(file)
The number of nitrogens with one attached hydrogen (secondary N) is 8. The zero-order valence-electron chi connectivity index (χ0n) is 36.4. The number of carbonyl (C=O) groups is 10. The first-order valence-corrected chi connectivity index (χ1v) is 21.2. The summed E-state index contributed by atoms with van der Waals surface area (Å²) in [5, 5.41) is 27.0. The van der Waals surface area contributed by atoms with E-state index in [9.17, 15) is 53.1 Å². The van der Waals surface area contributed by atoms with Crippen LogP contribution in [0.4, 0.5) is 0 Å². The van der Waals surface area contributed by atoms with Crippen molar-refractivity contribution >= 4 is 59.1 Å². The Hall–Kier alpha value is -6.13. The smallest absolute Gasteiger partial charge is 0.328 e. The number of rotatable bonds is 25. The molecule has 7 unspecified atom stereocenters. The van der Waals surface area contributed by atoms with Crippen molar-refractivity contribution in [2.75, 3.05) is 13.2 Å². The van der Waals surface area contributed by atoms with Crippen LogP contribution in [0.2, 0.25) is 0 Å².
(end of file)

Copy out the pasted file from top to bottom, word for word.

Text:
The number of nitrogens with one attached hydrogen (secondary N) is 8. The zero-order valence-electron chi connectivity index (χ0n) is 36.4. The number of carbonyl (C=O) groups is 10. The first-order valence-corrected chi connectivity index (χ1v) is 21.2. The summed E-state index contributed by atoms with van der Waals surface area (Å²) in [5, 5.41) is 27.0. The van der Waals surface area contributed by atoms with E-state index in [9.17, 15) is 53.1 Å². The van der Waals surface area contributed by atoms with Crippen LogP contribution in [0.4, 0.5) is 0 Å². The van der Waals surface area contributed by atoms with Crippen molar-refractivity contribution >= 4 is 59.1 Å². The Hall–Kier alpha value is -6.13. The smallest absolute Gasteiger partial charge is 0.328 e. The number of rotatable bonds is 25. The molecule has 7 unspecified atom stereocenters. The van der Waals surface area contributed by atoms with Crippen molar-refractivity contribution in [2.75, 3.05) is 13.2 Å². The van der Waals surface area contributed by atoms with Crippen LogP contribution in [0.2, 0.25) is 0 Å².